Jul 29, 2019

Coffee and Cancer

Drinking coffee does not change a person's risk of being diagnosed with or dying from cancer. The research findings have been published in the International Journal of Epidemiology. The QIMR Berghofer study used cancer data drawn from the UK Biobank cohort for more than 46,000 people who had been diagnosed with most invasive cancer types, including about 7,000 people who died from the disease. The genetic and preference information from the people with cancer was compared to data from more than 270,000 others who had never been diagnosed with cancer.
Senior author and head of QIMR Berghofer's Statistical Genetics Group, Associate Professor Stuart MacGregor, said the study looked at data from more than 300,000 people and showed drinking coffee every day neither reduced nor increased a person's risk of developing any cancer.
Associate Professor MacGregor said, "We also know that a preference for coffee is heritable. Our two-pronged research looked at whether cancer rates differed among people with different levels of self-reported coffee consumption, and whether the same trend was seen when we replaced self-reported consumption with genetic predisposition towards coffee consumption. We found there was no real relationship between how many cups of coffee a person had a day and if they developed any particular cancers."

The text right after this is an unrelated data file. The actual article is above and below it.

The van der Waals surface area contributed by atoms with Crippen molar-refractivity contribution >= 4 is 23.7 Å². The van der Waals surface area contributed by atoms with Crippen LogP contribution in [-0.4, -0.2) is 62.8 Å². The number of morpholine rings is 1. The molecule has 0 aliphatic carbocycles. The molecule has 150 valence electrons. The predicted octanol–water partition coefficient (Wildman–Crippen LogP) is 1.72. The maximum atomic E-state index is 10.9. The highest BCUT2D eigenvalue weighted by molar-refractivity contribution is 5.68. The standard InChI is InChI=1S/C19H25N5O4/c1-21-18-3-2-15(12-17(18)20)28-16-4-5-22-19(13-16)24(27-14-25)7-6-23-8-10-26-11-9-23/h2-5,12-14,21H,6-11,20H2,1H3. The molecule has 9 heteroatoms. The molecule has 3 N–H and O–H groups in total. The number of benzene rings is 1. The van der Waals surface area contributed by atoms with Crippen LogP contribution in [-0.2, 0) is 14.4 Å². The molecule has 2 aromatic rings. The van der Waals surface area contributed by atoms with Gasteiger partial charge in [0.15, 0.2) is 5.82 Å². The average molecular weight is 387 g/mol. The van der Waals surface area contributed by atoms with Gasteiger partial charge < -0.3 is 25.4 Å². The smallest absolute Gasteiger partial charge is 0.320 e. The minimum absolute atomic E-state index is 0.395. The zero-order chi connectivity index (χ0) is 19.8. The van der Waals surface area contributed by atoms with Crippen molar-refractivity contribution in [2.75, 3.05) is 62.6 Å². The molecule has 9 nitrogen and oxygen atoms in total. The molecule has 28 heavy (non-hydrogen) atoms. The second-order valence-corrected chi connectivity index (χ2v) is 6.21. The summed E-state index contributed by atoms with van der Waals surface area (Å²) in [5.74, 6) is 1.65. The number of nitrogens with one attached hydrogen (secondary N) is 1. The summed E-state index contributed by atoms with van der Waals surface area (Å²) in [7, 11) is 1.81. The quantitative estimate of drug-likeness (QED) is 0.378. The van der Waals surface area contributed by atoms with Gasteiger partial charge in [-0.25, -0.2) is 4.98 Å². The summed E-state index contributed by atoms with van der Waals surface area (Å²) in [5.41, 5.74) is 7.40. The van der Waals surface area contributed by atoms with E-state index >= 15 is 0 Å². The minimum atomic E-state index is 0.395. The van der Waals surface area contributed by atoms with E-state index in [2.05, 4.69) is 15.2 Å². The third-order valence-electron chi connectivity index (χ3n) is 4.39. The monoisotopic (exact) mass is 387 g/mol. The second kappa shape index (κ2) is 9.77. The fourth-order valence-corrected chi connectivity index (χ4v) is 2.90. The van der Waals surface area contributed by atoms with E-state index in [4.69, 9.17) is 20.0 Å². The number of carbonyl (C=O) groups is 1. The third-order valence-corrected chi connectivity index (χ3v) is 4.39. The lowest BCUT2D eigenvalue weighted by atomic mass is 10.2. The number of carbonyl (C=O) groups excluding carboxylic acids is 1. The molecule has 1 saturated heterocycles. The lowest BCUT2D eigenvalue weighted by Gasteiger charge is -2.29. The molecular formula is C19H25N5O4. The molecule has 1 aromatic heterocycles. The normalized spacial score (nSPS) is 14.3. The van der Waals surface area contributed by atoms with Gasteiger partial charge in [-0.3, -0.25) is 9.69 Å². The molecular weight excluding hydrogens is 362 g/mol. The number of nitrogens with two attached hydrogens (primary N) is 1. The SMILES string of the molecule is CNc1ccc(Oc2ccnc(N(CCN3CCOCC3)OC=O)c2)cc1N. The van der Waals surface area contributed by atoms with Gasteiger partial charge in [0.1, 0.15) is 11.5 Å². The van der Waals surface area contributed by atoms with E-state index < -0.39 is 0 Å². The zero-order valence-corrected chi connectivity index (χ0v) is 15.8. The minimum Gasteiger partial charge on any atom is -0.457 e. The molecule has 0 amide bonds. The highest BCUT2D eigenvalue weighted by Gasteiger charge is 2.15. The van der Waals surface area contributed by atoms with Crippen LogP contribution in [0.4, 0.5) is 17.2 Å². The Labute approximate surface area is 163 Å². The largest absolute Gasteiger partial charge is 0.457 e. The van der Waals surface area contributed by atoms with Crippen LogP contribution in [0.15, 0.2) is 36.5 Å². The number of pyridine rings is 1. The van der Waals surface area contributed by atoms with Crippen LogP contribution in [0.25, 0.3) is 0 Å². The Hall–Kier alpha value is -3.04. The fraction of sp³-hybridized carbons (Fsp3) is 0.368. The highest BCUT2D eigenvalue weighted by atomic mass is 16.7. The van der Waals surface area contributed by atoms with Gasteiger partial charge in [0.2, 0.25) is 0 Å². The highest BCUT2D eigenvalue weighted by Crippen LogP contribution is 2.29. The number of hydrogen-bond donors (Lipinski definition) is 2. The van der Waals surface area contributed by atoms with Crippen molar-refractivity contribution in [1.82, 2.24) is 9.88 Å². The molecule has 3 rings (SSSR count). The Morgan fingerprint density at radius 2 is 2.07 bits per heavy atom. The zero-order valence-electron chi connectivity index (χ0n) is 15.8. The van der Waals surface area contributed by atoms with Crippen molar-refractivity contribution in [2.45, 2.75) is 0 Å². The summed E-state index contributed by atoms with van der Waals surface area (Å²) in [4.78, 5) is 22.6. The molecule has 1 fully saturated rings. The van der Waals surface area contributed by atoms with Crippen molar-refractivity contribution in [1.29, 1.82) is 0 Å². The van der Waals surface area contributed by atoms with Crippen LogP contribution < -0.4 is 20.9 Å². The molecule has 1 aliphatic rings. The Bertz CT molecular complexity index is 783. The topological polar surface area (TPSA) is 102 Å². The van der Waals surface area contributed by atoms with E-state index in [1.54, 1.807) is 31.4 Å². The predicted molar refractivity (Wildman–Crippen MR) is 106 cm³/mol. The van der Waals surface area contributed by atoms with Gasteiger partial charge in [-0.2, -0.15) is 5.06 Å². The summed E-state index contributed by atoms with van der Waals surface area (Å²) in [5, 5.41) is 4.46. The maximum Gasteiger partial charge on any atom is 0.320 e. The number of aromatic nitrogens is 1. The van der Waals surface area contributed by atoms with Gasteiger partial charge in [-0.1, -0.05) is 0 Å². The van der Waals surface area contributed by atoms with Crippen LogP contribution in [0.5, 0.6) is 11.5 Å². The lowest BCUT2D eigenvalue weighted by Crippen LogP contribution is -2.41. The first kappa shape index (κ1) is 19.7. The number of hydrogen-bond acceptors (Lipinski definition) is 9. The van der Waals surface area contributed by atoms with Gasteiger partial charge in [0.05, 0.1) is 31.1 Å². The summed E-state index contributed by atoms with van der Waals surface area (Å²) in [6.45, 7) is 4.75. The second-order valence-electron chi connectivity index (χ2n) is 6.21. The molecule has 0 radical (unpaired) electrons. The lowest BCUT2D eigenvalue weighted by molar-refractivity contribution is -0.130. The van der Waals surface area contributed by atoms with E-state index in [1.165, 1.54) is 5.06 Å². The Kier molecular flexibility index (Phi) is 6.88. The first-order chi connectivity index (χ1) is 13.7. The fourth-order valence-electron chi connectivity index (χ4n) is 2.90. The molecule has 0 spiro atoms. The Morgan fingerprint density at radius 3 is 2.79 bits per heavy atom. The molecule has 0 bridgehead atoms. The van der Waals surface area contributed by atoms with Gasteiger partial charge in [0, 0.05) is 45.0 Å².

"The study also ruled out a link between coffee intake and dying from the disease."

In an August 2018 statement, the US Food and Drug Administration said current science indicated that consuming coffee posed no significant risk of cancer.

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